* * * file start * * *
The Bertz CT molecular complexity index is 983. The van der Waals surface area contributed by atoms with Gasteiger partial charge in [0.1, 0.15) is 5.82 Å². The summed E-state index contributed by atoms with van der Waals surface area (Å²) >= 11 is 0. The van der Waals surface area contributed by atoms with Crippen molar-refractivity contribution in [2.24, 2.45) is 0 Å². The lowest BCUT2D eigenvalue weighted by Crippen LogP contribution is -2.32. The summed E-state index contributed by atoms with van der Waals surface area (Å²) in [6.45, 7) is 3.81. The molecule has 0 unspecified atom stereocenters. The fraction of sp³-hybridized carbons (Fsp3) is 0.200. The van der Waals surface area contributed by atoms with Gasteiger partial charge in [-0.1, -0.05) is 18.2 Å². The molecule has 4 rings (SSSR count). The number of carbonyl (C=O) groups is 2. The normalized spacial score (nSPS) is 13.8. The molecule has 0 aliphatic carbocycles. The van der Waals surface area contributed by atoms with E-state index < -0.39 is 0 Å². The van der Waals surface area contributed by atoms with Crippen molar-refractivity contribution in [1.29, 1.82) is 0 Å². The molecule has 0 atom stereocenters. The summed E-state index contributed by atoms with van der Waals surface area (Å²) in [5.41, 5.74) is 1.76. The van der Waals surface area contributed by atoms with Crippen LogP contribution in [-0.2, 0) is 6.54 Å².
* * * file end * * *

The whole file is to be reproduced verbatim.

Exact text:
The Bertz CT molecular complexity index is 983. The van der Waals surface area contributed by atoms with Gasteiger partial charge in [0.1, 0.15) is 5.82 Å². The summed E-state index contributed by atoms with van der Waals surface area (Å²) >= 11 is 0. The van der Waals surface area contributed by atoms with Crippen molar-refractivity contribution in [2.24, 2.45) is 0 Å². The lowest BCUT2D eigenvalue weighted by Crippen LogP contribution is -2.32. The summed E-state index contributed by atoms with van der Waals surface area (Å²) in [6.45, 7) is 3.81. The molecule has 0 unspecified atom stereocenters. The fraction of sp³-hybridized carbons (Fsp3) is 0.200. The van der Waals surface area contributed by atoms with Gasteiger partial charge in [-0.1, -0.05) is 18.2 Å². The molecule has 4 rings (SSSR count). The number of carbonyl (C=O) groups is 2. The normalized spacial score (nSPS) is 13.8. The molecule has 0 aliphatic carbocycles. The van der Waals surface area contributed by atoms with E-state index < -0.39 is 0 Å². The van der Waals surface area contributed by atoms with Crippen molar-refractivity contribution in [1.29, 1.82) is 0 Å². The molecule has 0 atom stereocenters. The summed E-state index contributed by atoms with van der Waals surface area (Å²) in [5.41, 5.74) is 1.76. The van der Waals surface area contributed by atoms with Crippen LogP contribution in [-0.2, 0) is 6.54 Å².